Sporting just five millimeters less travel than the 26-inch wheeled Dixon, the Troy is aimed at aggressive trail riders who want a slightly larger wheel. Like many trail bikes as of late, rider build and capability can really dictate what a bike is able to do. The Troy comes spec’d with either a 140- or 150mm fork.
The carbon and aluminum Troy frames, while similar in style to the Dixon, are actually completely new frames designed to maximize burly riding with the newer wheel size. The carbon model sports internal cable routing, a press-fi t BB92 bottom bracket, and sexy ISCG 05 tabs. Riders will be able to tune the geometry via angle adjusting chips to get the desired feel for local terrain.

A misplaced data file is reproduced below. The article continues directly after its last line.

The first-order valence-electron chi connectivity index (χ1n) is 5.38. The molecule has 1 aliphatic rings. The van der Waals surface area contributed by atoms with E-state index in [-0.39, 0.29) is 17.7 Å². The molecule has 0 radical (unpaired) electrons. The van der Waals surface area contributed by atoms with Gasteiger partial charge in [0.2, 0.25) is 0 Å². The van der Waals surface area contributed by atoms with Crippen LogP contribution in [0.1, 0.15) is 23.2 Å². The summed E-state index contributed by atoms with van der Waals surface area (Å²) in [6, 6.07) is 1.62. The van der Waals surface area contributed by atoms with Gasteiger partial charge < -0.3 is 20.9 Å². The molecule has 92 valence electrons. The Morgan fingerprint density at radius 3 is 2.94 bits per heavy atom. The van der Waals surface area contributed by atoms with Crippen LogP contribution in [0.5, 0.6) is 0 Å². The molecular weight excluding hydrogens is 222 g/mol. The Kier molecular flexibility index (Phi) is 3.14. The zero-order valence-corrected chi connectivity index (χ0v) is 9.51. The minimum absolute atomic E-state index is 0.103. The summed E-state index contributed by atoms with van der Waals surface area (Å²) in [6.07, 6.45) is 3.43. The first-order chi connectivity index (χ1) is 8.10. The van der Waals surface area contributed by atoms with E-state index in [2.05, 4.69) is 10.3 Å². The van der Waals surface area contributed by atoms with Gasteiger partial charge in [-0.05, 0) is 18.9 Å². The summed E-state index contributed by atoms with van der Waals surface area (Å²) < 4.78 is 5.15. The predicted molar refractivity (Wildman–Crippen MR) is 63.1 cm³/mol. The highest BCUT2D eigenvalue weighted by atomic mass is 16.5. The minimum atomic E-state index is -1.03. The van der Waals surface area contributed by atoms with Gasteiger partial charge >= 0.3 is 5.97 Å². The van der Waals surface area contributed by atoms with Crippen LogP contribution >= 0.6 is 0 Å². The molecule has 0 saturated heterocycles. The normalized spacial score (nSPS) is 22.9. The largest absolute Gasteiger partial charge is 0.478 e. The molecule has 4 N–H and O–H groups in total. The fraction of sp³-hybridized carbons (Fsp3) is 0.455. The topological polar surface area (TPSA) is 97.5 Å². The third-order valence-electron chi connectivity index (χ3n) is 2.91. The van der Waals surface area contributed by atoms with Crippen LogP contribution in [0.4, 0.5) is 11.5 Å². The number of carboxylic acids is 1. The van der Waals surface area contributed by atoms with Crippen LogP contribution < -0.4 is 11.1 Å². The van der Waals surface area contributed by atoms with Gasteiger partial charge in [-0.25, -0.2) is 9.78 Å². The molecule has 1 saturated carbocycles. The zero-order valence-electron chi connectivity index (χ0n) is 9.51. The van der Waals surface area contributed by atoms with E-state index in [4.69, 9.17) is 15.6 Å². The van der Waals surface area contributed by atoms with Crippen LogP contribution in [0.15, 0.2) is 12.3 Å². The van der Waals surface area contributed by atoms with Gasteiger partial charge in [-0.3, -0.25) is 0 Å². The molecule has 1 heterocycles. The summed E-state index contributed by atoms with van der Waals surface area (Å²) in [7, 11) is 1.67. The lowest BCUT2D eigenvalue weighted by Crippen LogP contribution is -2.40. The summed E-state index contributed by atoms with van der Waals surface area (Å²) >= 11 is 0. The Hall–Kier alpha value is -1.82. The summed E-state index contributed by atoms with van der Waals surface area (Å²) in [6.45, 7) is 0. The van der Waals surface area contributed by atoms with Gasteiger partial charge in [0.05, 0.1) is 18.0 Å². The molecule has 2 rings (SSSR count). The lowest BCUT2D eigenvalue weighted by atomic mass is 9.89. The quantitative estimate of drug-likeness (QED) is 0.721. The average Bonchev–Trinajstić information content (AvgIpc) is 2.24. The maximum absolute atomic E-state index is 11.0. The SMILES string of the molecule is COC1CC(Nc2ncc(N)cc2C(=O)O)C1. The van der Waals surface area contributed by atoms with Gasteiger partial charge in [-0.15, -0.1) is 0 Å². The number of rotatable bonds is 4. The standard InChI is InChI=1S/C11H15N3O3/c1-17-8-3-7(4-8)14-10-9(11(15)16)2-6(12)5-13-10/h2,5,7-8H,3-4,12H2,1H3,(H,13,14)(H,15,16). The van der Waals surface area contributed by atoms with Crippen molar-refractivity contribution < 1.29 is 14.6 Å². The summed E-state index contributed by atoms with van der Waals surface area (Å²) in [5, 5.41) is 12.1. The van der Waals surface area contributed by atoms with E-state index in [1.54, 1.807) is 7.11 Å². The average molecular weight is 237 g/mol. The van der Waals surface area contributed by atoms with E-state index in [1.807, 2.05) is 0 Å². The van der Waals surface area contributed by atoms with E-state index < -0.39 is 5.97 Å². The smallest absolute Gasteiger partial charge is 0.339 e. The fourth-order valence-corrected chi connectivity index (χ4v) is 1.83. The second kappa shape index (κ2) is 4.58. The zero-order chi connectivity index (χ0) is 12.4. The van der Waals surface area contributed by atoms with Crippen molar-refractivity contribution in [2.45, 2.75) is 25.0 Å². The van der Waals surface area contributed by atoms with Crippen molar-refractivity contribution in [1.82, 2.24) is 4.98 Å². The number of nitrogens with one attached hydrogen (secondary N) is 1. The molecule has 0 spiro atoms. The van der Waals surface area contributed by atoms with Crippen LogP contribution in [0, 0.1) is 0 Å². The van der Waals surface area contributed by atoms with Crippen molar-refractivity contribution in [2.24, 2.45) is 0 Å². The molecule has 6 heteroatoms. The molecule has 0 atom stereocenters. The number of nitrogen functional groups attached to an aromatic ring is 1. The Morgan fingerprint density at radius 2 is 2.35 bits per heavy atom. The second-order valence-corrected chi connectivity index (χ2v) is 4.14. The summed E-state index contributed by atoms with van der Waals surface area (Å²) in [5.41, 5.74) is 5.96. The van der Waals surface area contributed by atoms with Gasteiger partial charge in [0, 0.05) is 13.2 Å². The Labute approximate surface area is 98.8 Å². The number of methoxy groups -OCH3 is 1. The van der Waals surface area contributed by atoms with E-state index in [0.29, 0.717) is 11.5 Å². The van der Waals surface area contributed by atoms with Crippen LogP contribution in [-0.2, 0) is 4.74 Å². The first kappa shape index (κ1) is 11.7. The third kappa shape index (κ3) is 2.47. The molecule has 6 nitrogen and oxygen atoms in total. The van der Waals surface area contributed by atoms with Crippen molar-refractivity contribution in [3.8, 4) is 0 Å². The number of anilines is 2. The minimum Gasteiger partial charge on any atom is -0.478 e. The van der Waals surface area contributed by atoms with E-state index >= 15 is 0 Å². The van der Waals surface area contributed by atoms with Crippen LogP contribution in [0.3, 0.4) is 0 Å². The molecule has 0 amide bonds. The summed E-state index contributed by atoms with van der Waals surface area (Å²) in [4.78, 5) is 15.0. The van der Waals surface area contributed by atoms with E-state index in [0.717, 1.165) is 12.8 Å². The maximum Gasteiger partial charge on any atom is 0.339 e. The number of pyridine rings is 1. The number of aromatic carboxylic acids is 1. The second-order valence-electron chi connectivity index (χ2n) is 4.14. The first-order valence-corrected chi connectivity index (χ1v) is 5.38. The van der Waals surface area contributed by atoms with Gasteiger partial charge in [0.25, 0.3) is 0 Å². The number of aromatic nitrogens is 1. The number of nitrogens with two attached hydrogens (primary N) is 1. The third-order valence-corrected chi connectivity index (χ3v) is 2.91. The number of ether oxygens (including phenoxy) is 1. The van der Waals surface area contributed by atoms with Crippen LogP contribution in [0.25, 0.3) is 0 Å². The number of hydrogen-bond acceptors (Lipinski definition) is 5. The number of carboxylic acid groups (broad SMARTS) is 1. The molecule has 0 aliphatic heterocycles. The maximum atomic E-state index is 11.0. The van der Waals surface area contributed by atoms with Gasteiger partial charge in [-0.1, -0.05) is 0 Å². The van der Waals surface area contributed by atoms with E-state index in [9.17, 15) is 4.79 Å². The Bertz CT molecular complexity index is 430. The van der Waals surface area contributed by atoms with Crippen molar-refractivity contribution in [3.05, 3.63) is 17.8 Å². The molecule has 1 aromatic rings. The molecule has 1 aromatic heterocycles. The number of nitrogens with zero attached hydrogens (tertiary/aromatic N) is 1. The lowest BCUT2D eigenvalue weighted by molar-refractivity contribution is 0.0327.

Devinci employs its Split Pivot suspension design, allowing the suspension to work fluidly both under braking and while pedaling. The key to this platform is the concentric pivot that rotates directly in line with the rear axle with independent seatstays and chainstays.
Frames will start at $1,899 and $2,399 for aluminum and carbon, respectively, while complete aluminum bikes will start at $2,999. Carbon completes will start at $4,799 and go up to $6,599. At one point we remember someone at Devinci saying that carbon wasn’t a magical material and wondered when the jig would be up, but it seems that their traditionally lower carbon prices are creeping up with the rest of the industry. For those on a budget, aluminum may be the way to go.
For more info visit devinci.com or call us at 720.328.3716.